TUI has achieved core competence in providing valued holiday packages at a low cost by integrating its supply chain through backward integration. The way TUI has configured it value chain, and the operational synergies achieved due to it, has enabled them to achieve sustainable competitive advantage. Acquisition of ERP software has facilitated proper information flow through the supply chain of TUI and has helped integrate geographically dispersed information across functional silos. An ERP system helps create a central repository for data storage accessible to all departments at all times, thus enabling cross functional integration and to inter departmental coordination (Davenport 1998). CRM as an ERP module helps gauge customer responsiveness, by tracking consumer buying behaviour through purchase patterns, thereby enabling them to provide customised packages.

LIMITATIONS OF RBV

First, the various contributions lack a single integrating framework.

Second, little effort has been made to develop the practical implications

of this theory (Grant, 1991).

STRATEGIC CLOCK:

The strategy clock framework develops and adds to Porter’s original model, and consequently some aspects are open to similar criticism. However, it is a more sophisticated approach, which recognises and deals with some of the criticisms of porter and in particular recognises that in certain circumstances a ‘hybrid’ combined strategy can be successful (Evans et al, 2003). (For further analysis refer to Appendix 4).

LIMITATIONS OF STRATEGIC CLOCK: .

Contradicts Porter’s assumption that no organisation can follow two generic strategies simultaneously, without concrete empirical evidence.

VALUE CHAIN ANALYSIS:

The value chain is a systematic approach to examining the development of competitive advantage. The chain consists of a series of activities that create and build value. They culminate in the total value delivered by an organisation. Value chain analysis can help an institution determine which type of competitive advantage to pursue, and how to pursue it. There are two components of value chain analysis: the industry value chain and the organization's internal value chain. The organisation value chain is split into 'primary activities' and 'support activities (Porter, 1985).

The primary activities of TUI consist of inbound services provided by the suppliers the hotels, low cost airlines and the restaurants which in this case have been acquired by TUI to integrate its business model. The operations stage deals with assembling these fragmented supplies into consolidated package tours for customer servicing. The outbound logistics of TUI deals with the sourcing the package deals to end users through the use of intermediary channels like the internet, TV stations or the telephone or through middlemen like tour operators or travel agents. The offering is positioned to the intended user through various modes of marketing like online marketing, viral marketing, social marketing or by word of mouth. The after sales support to customer at TUI is provided through call centres and customer addressable modules like CRM.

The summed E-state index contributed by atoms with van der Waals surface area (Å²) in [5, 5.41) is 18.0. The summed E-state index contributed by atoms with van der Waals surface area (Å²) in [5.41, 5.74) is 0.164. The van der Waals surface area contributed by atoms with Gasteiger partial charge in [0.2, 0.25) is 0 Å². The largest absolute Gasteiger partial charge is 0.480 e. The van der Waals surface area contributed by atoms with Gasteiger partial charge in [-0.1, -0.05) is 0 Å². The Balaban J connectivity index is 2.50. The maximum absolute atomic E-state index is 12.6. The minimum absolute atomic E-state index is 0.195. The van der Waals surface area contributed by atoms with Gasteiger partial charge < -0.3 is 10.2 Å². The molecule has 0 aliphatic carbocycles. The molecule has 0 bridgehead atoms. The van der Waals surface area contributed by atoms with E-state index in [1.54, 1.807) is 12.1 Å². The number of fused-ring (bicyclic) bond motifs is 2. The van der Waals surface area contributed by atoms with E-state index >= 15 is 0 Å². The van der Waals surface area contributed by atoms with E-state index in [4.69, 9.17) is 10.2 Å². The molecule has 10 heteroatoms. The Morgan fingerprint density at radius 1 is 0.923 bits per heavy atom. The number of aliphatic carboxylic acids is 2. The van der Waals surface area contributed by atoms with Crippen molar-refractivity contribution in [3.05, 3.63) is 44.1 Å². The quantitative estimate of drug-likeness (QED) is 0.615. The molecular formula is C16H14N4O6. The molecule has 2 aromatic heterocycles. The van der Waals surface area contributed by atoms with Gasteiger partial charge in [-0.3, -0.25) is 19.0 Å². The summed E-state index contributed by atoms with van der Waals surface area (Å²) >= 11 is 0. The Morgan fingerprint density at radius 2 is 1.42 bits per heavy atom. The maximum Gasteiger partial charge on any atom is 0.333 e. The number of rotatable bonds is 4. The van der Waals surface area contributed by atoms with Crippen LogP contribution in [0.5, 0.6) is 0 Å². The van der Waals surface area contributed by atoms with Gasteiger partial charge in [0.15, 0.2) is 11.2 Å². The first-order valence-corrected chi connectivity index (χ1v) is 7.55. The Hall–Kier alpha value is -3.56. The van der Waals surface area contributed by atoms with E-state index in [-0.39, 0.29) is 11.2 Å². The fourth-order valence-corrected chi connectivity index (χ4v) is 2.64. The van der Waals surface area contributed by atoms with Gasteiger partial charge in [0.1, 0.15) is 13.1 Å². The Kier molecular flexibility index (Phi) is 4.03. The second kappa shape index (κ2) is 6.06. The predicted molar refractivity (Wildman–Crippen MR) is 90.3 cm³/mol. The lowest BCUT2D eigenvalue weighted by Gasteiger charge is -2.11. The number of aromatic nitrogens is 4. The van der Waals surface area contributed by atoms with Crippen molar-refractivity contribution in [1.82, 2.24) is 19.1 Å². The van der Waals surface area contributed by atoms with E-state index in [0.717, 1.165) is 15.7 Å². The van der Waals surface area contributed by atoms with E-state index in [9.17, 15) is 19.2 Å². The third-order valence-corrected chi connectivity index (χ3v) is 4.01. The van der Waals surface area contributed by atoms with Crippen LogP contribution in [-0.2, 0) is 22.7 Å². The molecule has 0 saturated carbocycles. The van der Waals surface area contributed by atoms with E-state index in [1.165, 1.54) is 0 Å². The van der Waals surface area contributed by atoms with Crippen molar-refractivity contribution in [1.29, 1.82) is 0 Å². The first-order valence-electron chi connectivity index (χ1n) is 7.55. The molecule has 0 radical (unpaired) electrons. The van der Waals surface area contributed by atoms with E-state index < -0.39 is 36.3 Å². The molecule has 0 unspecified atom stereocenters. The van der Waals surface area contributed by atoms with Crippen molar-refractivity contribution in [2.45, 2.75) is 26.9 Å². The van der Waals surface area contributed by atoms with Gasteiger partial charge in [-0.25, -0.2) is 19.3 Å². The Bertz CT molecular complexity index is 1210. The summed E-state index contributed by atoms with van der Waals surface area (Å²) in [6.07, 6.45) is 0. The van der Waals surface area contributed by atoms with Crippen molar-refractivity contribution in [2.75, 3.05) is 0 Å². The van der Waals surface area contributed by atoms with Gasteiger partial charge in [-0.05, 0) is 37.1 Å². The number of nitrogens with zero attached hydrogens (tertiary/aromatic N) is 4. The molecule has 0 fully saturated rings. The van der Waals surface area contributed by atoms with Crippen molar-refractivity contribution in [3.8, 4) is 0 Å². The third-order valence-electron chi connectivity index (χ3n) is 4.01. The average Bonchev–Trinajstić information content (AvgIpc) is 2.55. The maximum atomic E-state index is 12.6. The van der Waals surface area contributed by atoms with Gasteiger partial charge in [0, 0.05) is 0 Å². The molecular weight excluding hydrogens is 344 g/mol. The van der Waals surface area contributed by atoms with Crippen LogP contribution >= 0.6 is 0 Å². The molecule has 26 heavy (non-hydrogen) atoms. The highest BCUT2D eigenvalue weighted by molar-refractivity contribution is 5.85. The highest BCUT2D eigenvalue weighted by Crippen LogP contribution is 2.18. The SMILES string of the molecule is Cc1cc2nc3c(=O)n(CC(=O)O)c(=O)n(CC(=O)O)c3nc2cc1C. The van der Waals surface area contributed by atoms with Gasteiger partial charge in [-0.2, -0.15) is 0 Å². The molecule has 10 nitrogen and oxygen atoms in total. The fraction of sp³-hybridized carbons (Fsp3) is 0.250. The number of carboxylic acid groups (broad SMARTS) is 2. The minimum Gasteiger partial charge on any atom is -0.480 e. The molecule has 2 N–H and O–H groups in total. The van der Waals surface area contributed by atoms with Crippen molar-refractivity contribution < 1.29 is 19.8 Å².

The secondary activities start with the procurement of inputs through backward integrated supplies. The technology developments for TUI are through the use of internet for booking facilities and CRM for tracking customer buying patterns. The human resource management component deals with identifying unique resources and using them to develop core competencies which are ably supported by the vision statement. The firm infrastructure consists of an internet based business module supported by information systems to aid strategic planning at TUI. (Refer to Appendix 5).

HOW TUI ACHIEVED AND MAINTAINED LEADERSHIP:

TUI’s original vision statement incorporated the goal of achieving leadership in the industry, hence the business model and the business level strategy was developed accordingly. Their strategy entailed acquiring established tour operators to operate with a recognised brand, inherit valuable business relationships and gain access to a rich database of customers. TUI developed its strategic capabilities to obtain strategic fit with its vision.

The unique resources were used to maximise on operational synergies achieved due to backward integration of the supply chain and core competence was developed around this framework. An integrated supply chain helped TUI leverage benefits of economies of scale and bring down their overall cost base helped it achieve market leadership. Operational synergies established as a result of integration, facilitated quality service delivery at a low cost, which in turn was inimitable by rival firms like Thomas Cook. Its value chain configuration was built around its unique resources to achieve sustainable competitive advantage, which led to development of a robust business model. These factors aided by a supportive management helped TUI tide over the downturn with too many adverse affects and helped it sustain its market leadership